We are entering an extended period of gloomy weather for the week ahead, an certainly daunting prospect as a delayed fall foliage season continues to disappoint peepers.
Cool and humid sum up the days ahead well, with frequent downpours expected to continue through Monday, and some thunderous rumbles are possible.
The northern and central Berkshires, as well as eastern New York City, are the target of the heaviest showers, according to the National Weather Service in Albany, NY.
By noon Tuesday, 1 to 2 inches will be added to our already record precipitation from late June to mid-September. With 43 inches in the Pittsfield Municipal Airport tonnage for the year so far, we are running 25 percent above par.
By midweek, expect a tendency to dry out, but stagnant weather systems will prolong cloudiness until next weekend.
After a downright cold Monday and Tuesday, temperatures will once again be above normal, and this is the main reason we still see so much greenery on our hills and in our valleys. This week’s averages, based on data since 1938: highs of 62; minimum of 42.
As for the first light frost: none in sight this week – another late arrival, based on past history.
For later in the week, look for what meteorologists call “choppy weather” – lots of cloud, possible sun breaks, and rain likely to delay until Sunday.
The Climate Prediction Center’s extended outlook heading into the middle of the month (October 10-16) indicates temperatures are holding above normal, along with a period of drought.
As a most welcome but late visitor to the feast for the display of fall colors, the county of Berkshire remains on the cusp of peak season. The early leaf change is significantly behind schedule, and early predictions of a brilliant show could turn out to be wrong.
This year, many areas have yet to leave their summer green hues. In northern Maine, where peak conditions typically arrive in late September, rangers recently reported less than 70 percent color change.
But, observers in the High Peaks region of the Adirondacks saw almost all the colors this weekend.
Achieving these peak colors is a delicate balance, compromised by changes in the environment, said Paul Schaberg, research plant physiologist at the US Forest Service in Burlington, Vermont. Warm fall temperatures can cause leaves to stay green for longer and delay the onset of what leaf watchers are looking for.
Earlier this week, excessive precipitation warnings were issued for the Tennessee and Ohio valleys and parts of the Great Lakes, extending to the central Gulf Coast, southeast and south. of the Appalachians. Southern California and the southwest are expected to see beneficial rains. Precipitation will persist for most of the week in the southeastern and central Atlantic states.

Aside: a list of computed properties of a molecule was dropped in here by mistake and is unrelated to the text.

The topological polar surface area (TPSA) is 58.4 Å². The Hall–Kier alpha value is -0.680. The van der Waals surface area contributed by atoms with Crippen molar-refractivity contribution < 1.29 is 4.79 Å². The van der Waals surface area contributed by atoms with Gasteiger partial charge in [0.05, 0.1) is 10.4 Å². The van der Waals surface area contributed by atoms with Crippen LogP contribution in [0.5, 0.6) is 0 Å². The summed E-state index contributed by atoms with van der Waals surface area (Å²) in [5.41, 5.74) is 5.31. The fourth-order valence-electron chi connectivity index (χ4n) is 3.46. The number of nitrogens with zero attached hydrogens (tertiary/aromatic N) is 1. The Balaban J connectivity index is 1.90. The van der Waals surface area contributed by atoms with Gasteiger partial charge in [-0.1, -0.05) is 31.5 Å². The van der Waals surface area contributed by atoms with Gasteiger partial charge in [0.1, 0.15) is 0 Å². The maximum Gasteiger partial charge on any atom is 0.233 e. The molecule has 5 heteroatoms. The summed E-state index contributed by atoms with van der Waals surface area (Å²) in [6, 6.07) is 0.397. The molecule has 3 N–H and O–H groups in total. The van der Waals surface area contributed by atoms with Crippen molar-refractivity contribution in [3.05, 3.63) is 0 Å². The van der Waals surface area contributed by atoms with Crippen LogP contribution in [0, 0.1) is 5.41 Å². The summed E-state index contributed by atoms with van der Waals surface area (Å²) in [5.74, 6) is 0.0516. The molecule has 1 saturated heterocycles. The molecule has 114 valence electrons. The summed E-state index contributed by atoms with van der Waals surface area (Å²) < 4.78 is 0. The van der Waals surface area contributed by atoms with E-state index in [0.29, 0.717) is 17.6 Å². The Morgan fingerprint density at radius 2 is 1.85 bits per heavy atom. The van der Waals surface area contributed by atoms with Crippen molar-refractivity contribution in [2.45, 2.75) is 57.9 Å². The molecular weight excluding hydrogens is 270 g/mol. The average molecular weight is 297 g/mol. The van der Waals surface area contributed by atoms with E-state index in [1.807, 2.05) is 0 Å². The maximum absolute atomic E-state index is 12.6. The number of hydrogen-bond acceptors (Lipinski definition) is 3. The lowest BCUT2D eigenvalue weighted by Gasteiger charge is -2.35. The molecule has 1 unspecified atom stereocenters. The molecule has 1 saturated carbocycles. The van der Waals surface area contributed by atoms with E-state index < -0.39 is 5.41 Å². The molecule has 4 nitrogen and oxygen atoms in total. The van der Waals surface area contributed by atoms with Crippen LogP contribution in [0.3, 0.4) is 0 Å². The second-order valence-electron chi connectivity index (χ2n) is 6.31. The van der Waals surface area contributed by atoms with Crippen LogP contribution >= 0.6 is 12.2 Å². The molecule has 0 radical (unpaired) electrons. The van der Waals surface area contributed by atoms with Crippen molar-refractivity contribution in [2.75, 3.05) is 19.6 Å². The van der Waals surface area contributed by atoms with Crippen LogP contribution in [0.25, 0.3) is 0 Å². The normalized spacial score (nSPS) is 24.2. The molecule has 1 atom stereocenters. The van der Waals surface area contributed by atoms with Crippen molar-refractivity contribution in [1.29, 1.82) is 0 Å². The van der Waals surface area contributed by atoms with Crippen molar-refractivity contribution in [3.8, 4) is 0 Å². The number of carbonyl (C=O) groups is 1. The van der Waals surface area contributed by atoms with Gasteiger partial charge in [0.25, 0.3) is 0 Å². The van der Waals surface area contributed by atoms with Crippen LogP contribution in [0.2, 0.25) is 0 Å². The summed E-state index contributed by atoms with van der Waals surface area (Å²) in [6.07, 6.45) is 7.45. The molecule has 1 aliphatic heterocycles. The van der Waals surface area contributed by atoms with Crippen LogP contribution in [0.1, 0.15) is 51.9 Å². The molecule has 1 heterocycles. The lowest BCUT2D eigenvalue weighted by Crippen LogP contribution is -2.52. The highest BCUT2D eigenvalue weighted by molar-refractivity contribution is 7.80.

In California, smoke from wildfires is causing poor air quality in the San Joaquin Valley through Tuesday, but later in the week precipitation and a cooling trend are expected for the coastal states. Where is.
Floridians are expected to enjoy mostly sunny skies and high pressure levels in the mid-1980s until Friday, the start of a rainy weekend forecast.
Forest fire report
Nine of California’s 10 biggest wildfires since 1932, when modern records began, have occurred in the past decade. And surprisingly, the biggest eight have burned down since 2017.
“It’s a combination of everything – climate change, decades of fire suppression and drought,” said Craig Clements, director of the Fire Weather Lab at San Jose State University at the San Jose Mercury. News. So-called mega-fires, consuming over 100,000 acres, were once rare but are becoming more and more common.
A major contributor is the ongoing drought: the past two years have been the driest in Northern California since 1976-77.
The lack of rain and snow left the vegetation dangerously dry. Add to this that climate change is causing warmer temperatures, especially at night, a time when firefighters in the past could take over. Warmer temperatures melt snow and extend the fire season. Meanwhile, more and more people are moving to areas prone to fires, increasing the risk of inflammation.
In the past 10 years, 12.7 million acres have burned in California, 1 in 8 acres in the state. And that’s double the 6.4 million acres from the previous decade.
Global warming is a term that no longer applies. What we are seeing is extreme climate change. And there are unexpected impacts.
Amid a record-breaking summer in much of the northern hemisphere, beset by devastating fires, floods and hurricanes, Antarctica was mired in an unusually deep and deep frost, breaking records even in the coldest place on the planet.
The average temperature at Amundsen-Scott station at the South Pole from April to September, freezing cold of minus 78 degrees, was the coldest on record since 1957. It was 4.5 degrees below the 30-year average. more recent, according to confirmed field reports. by researchers at NASA’s Global Modeling and Assimilation Office.
The average temperature in September was also the coldest on record at the South Pole, said David Bromwich, a polar researcher at Ohio State University. Extreme cold over Antarctica has helped push sea ice levels surrounding the continent to their fifth highest level on record in August, according to the National Snow and Ice Data Center.
Information from the Washington Post and the Associated Press was included in this report.